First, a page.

Note to the Teacher
The scripture we read is from Paul’s first letter to the church of Corinth. The opening activity has students designing the perfect Christian. The discussion encourages students to see how Paul addresses the church and encourages them through positive affirmation. The activity and discussion has students writing their own letters to the church today and invites some honest discussion about how we can use our own gifts to serve God’s holy church. Times are based on a fifty-minute lesson period but may be adjusted.
1. Ice Breaker: 'Super Christian Design Contest' (10 minutes)
Start by explaining to your students that they are going to work in pairs to draw, design, and build (if possible) the most amazing Christian ever. Depending on the size of your group and what supplies you have available, be as creative as you’re able. Working in pairs (or individually), have students design and build/draw/write about what 100% Christians would be. What would they look like? What would they wear? What would they do for fun? What would they eat, read, talk like, listen to, and so on? Tell students to be as specific as possible.
After five or six minutes, ask students to share their “Super/Ultra/Uber Christians” with the group.
Transition by sharing with students that today they will be looking at Paul’s first letter to the church of Corinth, where Paul was writing to a church that seems to think it is “holier” than everyone else. However, the opening to his letter is rather encouraging.
2. Read Scripture (5 minutes)
Our scripture reading today is from Paul’s opening address to the church of Corinth, followed by a blessing and then a thanksgiving. We will also read from Psalm 40 about deliverance and salvation.
Read 1 Corinthians 1:1-9 and Psalm 40:1-11.
3. Discussion (15 minutes)
- What is unique about what we read from 1 Corinthians? How would you describe this opening to the letter?
- To whom is Paul writing?
- What is the tone of the first nine verses?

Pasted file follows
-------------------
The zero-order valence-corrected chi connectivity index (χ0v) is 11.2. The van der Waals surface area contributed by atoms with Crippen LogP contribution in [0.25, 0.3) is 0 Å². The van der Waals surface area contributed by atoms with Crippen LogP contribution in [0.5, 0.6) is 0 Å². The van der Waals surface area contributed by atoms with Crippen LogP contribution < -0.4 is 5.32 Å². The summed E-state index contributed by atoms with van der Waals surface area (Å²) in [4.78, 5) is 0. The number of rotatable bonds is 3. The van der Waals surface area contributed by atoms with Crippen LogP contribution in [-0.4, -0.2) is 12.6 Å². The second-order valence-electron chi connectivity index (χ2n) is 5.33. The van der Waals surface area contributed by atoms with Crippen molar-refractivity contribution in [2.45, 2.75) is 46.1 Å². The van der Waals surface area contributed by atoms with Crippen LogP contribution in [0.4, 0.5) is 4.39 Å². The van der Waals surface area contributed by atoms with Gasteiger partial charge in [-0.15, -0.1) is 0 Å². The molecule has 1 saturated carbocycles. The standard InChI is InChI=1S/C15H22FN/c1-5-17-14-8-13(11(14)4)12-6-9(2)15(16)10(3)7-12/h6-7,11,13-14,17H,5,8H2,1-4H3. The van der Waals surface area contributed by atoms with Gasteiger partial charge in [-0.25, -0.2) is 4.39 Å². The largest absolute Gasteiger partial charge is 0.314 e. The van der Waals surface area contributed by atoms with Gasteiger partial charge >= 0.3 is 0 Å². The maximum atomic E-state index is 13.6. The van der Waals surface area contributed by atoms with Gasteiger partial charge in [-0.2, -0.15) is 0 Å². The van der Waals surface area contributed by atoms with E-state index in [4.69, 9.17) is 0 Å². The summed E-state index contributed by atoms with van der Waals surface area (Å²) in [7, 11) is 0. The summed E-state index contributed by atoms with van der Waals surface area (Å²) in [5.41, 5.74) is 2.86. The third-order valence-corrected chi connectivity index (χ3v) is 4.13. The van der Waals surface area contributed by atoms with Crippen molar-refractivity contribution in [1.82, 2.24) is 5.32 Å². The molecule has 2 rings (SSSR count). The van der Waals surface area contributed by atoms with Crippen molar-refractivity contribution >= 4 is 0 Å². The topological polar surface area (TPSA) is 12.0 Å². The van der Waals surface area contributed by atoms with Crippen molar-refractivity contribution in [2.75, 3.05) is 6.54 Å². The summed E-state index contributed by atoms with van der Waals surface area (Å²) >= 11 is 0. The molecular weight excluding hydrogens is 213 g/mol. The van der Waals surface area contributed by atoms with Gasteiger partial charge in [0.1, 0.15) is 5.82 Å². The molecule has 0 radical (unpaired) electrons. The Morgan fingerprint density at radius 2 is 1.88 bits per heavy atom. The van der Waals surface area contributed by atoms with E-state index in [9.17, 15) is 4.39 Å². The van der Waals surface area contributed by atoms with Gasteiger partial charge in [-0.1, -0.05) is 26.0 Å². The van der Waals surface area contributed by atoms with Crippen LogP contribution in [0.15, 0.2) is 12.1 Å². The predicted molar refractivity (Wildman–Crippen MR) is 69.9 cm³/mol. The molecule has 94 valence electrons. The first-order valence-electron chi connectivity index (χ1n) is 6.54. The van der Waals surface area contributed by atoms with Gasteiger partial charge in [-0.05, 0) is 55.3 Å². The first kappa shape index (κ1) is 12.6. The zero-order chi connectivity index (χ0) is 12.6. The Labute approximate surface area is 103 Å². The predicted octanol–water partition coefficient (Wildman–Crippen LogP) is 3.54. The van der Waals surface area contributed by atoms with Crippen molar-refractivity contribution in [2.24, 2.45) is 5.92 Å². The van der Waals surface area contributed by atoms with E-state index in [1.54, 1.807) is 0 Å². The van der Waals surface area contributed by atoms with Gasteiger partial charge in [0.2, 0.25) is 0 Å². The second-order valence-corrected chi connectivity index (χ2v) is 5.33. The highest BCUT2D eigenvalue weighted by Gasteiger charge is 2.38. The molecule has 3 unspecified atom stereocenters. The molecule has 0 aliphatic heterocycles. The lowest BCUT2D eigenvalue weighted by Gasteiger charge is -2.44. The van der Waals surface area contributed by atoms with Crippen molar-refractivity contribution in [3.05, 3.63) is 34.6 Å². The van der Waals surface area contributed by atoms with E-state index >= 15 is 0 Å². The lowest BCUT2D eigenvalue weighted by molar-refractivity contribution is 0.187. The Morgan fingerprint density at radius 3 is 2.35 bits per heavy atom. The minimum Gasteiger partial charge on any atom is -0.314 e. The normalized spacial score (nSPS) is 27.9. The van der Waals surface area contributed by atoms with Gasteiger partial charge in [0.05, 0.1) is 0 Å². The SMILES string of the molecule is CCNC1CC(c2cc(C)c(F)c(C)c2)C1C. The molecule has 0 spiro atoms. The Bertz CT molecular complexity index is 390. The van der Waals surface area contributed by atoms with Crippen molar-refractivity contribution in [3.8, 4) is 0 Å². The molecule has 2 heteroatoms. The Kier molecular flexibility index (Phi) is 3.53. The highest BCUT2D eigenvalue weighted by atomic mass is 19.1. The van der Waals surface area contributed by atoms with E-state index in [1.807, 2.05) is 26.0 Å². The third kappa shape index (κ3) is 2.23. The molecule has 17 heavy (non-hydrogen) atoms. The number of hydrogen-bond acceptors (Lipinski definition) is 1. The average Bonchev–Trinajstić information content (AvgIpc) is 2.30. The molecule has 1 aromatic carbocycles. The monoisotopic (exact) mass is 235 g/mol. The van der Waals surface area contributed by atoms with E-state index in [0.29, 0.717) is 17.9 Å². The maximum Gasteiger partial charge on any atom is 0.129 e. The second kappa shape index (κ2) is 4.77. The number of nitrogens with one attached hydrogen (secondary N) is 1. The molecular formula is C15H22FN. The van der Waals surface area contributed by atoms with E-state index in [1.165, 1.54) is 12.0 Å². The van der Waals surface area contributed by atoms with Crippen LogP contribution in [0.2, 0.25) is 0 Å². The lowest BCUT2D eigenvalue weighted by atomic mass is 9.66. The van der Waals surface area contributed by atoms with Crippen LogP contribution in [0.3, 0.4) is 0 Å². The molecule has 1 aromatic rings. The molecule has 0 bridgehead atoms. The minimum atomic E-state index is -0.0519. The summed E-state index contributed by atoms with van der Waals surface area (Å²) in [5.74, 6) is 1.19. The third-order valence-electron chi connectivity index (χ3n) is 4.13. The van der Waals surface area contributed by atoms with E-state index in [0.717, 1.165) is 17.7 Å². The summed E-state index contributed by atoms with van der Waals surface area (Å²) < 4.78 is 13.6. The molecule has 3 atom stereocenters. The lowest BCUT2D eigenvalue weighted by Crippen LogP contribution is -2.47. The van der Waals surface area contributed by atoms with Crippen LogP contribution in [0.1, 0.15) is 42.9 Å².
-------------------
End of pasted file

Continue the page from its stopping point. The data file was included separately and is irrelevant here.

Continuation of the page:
- Did anything stand out or seem confusing? Are there any words we need to look up and define?
- There were quite a few faults in the church at Corinth. Why do you think Paul chose to start his letter by giving the church praises and thanksgivings and not a list of rules and requests?
- What are some of the positive things about the church that Paul suggests? What are some of the positive things about our church today? What are some of the positive things about our student ministry?
- What are some of the gifts people in our church have today?
- Who uses their gifts to serve God within the walls of the church and/or outside the walls of the church building?
- How do you use your gifts to serve God?
- What do you feel is the biggest need in our world today? How could we use the gifts God has given us to be a blessing to this need?
- In our Psalms reading, what verse stuck out the most? Why?
- How does this psalm speak to you? How does this psalm give us hope for the future?
- How does this psalm connect to the reading from Corinthians?
4. Activity and Discussion: 'A Letter to the Church Today' (20 minutes)
Explain to your students that today you are going to have them write a letter to the church today. This activity could go quite a few different ways. Students may choose to work together or by themselves as they spend five to ten minutes writing a letter to the church today. They may decide to write a letter to your church, another church, or the “worldwide” or “universal” church. In any case, give students a few minutes to write a quick letter to the church. They may choose to ask the church a bunch of questions; for example, “Why don’t we use grape soda instead of grape juice for Communion?” Or they may decide to write a letter explaining to the church their dissatisfaction or challenges with the church today. After they have had a few minutes to work on their letters, ask the following questions:
- What was the overall tone of your letter? (i.e., positive, negative, angry, sad, hopeful…)
- How did your letter start? How did it end?
- What was the main point of your letter? If you could sum up your letter in a “tweet,” what would you say?
- Was it easy or hard to write your letter?
- Would you be willing to share your letter out loud? Would you be willing to share your letter with your student ministry staff or the church pastors?
- How can we be a part of the solution to our issues with the church?
Wrap up your lesson by reminding students that Paul was writing his letter to a group of people who thought they were “doing this Christian thing all right.” However, Paul’s reminds them (and us) that we need the grace of Jesus every day to restore us and remind us of his love and mercy for all people.
Close your time together in a manner that is typical for you. Consider taking joys and concerns, then asking for a volunteer to close in prayer.
- Pens or pencils
- Assorted supplies for the ice breaker (see above)